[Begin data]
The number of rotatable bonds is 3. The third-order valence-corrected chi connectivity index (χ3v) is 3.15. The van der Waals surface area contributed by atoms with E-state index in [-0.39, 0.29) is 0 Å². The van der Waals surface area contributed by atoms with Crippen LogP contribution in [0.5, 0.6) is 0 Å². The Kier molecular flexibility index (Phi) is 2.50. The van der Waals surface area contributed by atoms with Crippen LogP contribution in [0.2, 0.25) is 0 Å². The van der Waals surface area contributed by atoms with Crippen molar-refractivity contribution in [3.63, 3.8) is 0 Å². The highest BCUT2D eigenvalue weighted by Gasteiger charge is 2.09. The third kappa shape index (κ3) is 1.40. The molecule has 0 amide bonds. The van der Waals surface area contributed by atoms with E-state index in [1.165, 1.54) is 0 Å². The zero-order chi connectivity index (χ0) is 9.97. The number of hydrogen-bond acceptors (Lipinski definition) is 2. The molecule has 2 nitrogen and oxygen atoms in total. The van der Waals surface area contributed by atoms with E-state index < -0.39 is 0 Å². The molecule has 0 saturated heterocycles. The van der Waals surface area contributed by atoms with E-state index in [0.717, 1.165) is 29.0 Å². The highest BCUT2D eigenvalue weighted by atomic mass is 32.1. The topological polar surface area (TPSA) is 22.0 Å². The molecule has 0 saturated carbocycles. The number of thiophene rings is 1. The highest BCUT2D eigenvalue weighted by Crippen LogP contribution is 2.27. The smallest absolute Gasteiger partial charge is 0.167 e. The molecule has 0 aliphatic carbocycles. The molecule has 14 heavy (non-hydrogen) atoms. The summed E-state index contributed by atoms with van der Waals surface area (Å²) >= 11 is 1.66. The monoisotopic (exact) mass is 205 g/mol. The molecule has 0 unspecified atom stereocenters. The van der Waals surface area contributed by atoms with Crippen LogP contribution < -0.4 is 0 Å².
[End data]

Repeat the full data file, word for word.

The number of rotatable bonds is 3. The third-order valence-corrected chi connectivity index (χ3v) is 3.15. The van der Waals surface area contributed by atoms with E-state index in [-0.39, 0.29) is 0 Å². The van der Waals surface area contributed by atoms with Crippen LogP contribution in [0.5, 0.6) is 0 Å². The Kier molecular flexibility index (Phi) is 2.50. The van der Waals surface area contributed by atoms with Crippen LogP contribution in [0.2, 0.25) is 0 Å². The van der Waals surface area contributed by atoms with Crippen molar-refractivity contribution in [3.63, 3.8) is 0 Å². The highest BCUT2D eigenvalue weighted by Gasteiger charge is 2.09. The third kappa shape index (κ3) is 1.40. The molecule has 0 amide bonds. The van der Waals surface area contributed by atoms with E-state index in [1.165, 1.54) is 0 Å². The zero-order chi connectivity index (χ0) is 9.97. The number of hydrogen-bond acceptors (Lipinski definition) is 2. The molecule has 2 nitrogen and oxygen atoms in total. The van der Waals surface area contributed by atoms with E-state index < -0.39 is 0 Å². The molecule has 0 saturated heterocycles. The van der Waals surface area contributed by atoms with E-state index in [0.717, 1.165) is 29.0 Å². The highest BCUT2D eigenvalue weighted by atomic mass is 32.1. The topological polar surface area (TPSA) is 22.0 Å². The molecule has 0 saturated carbocycles. The number of thiophene rings is 1. The highest BCUT2D eigenvalue weighted by Crippen LogP contribution is 2.27. The smallest absolute Gasteiger partial charge is 0.167 e. The molecule has 0 aliphatic carbocycles. The molecule has 14 heavy (non-hydrogen) atoms. The summed E-state index contributed by atoms with van der Waals surface area (Å²) >= 11 is 1.66. The monoisotopic (exact) mass is 205 g/mol. The molecule has 0 unspecified atom stereocenters. The van der Waals surface area contributed by atoms with Crippen LogP contribution < -0.4 is 0 Å².